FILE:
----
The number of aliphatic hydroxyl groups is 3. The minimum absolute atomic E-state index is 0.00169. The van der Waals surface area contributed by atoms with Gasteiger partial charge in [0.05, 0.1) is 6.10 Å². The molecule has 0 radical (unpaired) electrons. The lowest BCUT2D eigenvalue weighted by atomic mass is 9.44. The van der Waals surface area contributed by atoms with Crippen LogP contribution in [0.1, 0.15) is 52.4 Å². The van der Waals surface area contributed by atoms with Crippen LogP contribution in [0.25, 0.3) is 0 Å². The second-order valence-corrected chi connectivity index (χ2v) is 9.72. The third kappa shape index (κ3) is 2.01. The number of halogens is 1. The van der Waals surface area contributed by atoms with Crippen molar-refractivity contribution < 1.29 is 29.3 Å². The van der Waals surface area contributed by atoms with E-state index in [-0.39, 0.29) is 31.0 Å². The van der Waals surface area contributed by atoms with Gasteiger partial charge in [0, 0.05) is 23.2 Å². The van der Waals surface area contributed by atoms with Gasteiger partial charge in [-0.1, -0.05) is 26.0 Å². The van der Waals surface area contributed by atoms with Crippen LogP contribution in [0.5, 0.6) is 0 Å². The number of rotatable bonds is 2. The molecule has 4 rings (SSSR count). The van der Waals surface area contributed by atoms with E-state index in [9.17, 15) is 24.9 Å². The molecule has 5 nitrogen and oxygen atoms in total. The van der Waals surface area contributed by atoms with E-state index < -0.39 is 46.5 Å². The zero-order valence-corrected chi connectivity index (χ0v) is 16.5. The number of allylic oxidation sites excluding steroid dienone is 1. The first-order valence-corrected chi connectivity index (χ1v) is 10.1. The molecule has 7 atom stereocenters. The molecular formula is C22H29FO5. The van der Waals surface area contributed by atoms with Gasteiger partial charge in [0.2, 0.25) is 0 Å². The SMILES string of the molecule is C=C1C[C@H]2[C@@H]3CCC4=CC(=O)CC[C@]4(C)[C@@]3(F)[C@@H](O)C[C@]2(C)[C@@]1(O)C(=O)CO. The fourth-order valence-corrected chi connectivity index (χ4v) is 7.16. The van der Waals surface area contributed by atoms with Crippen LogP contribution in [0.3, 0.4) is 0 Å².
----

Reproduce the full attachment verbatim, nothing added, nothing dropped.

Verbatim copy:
The number of aliphatic hydroxyl groups is 3. The minimum absolute atomic E-state index is 0.00169. The van der Waals surface area contributed by atoms with Gasteiger partial charge in [0.05, 0.1) is 6.10 Å². The molecule has 0 radical (unpaired) electrons. The lowest BCUT2D eigenvalue weighted by atomic mass is 9.44. The van der Waals surface area contributed by atoms with Crippen LogP contribution in [0.1, 0.15) is 52.4 Å². The van der Waals surface area contributed by atoms with Crippen LogP contribution in [0.25, 0.3) is 0 Å². The second-order valence-corrected chi connectivity index (χ2v) is 9.72. The third kappa shape index (κ3) is 2.01. The number of halogens is 1. The van der Waals surface area contributed by atoms with Crippen molar-refractivity contribution < 1.29 is 29.3 Å². The van der Waals surface area contributed by atoms with E-state index in [-0.39, 0.29) is 31.0 Å². The van der Waals surface area contributed by atoms with Gasteiger partial charge in [0, 0.05) is 23.2 Å². The van der Waals surface area contributed by atoms with Gasteiger partial charge in [-0.1, -0.05) is 26.0 Å². The van der Waals surface area contributed by atoms with Crippen LogP contribution in [0.5, 0.6) is 0 Å². The number of rotatable bonds is 2. The molecule has 4 rings (SSSR count). The van der Waals surface area contributed by atoms with E-state index in [9.17, 15) is 24.9 Å². The molecule has 5 nitrogen and oxygen atoms in total. The van der Waals surface area contributed by atoms with E-state index < -0.39 is 46.5 Å². The zero-order valence-corrected chi connectivity index (χ0v) is 16.5. The number of allylic oxidation sites excluding steroid dienone is 1. The first-order valence-corrected chi connectivity index (χ1v) is 10.1. The molecule has 7 atom stereocenters. The molecular formula is C22H29FO5. The van der Waals surface area contributed by atoms with Gasteiger partial charge in [0.2, 0.25) is 0 Å². The SMILES string of the molecule is C=C1C[C@H]2[C@@H]3CCC4=CC(=O)CC[C@]4(C)[C@@]3(F)[C@@H](O)C[C@]2(C)[C@@]1(O)C(=O)CO. The fourth-order valence-corrected chi connectivity index (χ4v) is 7.16. The van der Waals surface area contributed by atoms with Crippen LogP contribution in [0.3, 0.4) is 0 Å².